New ways of handling post-consumer waste also offer low-cost options for mitigating a small amount of greenhouse gases. Many technologies for improving waste management already exist, and would provide many co-benefits, the report states. Producing less waste and recycling more would also provide many benefits.


The Need for Mitigation Practices


The longer mitigation and emission reductions are delayed, the greater the impacts, states the report. According to Working Group III, government funding for most energy research programs has leveled or declined during the past two decades, in real absolute terms.


Many national policies are available to governments to create incentives for mitigation. Group III states that putting a price on carbon, in particular, could create incentive for both producers and consumers to invest in low greenhouse gas products, technologies, and processes. Carbon prices of $20-50 per ton of CO2 equivalent could lead to lower greenhouse gas emissions from the power sector by 2050, and make many mitigation practices economically feasible. Other policies include emissions regulations, carbon taxes, tradable permits, financial incentives, voluntary agreements, and awareness campaigns. Methods are determined by factors such as environmental effectiveness and cost effectiveness. The report states that if nations cooperate in their efforts, global costs could be lowered, and environmental effectiveness would improve.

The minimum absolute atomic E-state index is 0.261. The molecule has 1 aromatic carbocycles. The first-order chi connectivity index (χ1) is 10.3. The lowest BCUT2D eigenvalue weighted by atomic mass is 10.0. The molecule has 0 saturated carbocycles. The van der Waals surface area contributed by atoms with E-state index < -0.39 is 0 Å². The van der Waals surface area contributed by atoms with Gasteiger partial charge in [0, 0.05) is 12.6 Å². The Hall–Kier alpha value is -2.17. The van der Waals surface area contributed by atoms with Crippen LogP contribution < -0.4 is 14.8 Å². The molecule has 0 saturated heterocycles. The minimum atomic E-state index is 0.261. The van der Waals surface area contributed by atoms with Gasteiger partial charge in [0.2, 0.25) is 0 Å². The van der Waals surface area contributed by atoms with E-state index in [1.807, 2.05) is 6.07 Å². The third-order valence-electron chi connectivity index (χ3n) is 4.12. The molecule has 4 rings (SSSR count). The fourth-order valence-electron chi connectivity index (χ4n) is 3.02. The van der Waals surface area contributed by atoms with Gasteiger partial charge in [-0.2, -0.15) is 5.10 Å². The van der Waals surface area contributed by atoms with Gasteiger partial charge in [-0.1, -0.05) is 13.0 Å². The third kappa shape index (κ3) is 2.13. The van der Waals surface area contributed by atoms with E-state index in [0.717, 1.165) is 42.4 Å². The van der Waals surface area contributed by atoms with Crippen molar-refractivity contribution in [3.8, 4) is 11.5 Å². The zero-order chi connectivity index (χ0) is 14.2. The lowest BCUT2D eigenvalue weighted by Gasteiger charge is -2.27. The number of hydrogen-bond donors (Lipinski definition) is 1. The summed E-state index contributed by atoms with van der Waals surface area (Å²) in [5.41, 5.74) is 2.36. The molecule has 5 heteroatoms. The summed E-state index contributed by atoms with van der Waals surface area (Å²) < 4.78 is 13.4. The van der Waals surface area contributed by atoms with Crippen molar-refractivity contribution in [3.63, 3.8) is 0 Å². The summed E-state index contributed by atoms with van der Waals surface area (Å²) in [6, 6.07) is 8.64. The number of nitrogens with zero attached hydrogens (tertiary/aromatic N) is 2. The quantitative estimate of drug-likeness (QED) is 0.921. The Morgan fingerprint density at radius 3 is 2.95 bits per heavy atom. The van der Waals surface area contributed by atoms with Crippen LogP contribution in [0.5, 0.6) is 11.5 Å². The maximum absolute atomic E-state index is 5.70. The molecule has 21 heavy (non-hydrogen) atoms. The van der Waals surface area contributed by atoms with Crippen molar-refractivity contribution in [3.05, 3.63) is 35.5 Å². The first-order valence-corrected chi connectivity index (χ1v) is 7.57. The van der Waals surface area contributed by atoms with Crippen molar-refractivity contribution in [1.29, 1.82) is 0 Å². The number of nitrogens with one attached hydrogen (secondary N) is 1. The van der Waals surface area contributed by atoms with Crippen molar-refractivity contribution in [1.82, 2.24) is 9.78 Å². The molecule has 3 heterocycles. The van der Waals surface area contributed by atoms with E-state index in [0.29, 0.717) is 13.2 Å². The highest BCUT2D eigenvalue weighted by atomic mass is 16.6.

Currently there are gaps in knowledge about some aspects of mitigation of climate change, states the report, especially in developing countries. Further research in these areas would help decision-making on mitigation policies. 





-- Katie Starzec, CASMGS Communications


-- Steve Watson, CASMGS Communications









August 18-22, 2008

Biofuels, Bioenergy, and Bioproducts from Sustainable Agricultural and Forest Crops

Bloomington, Minnesota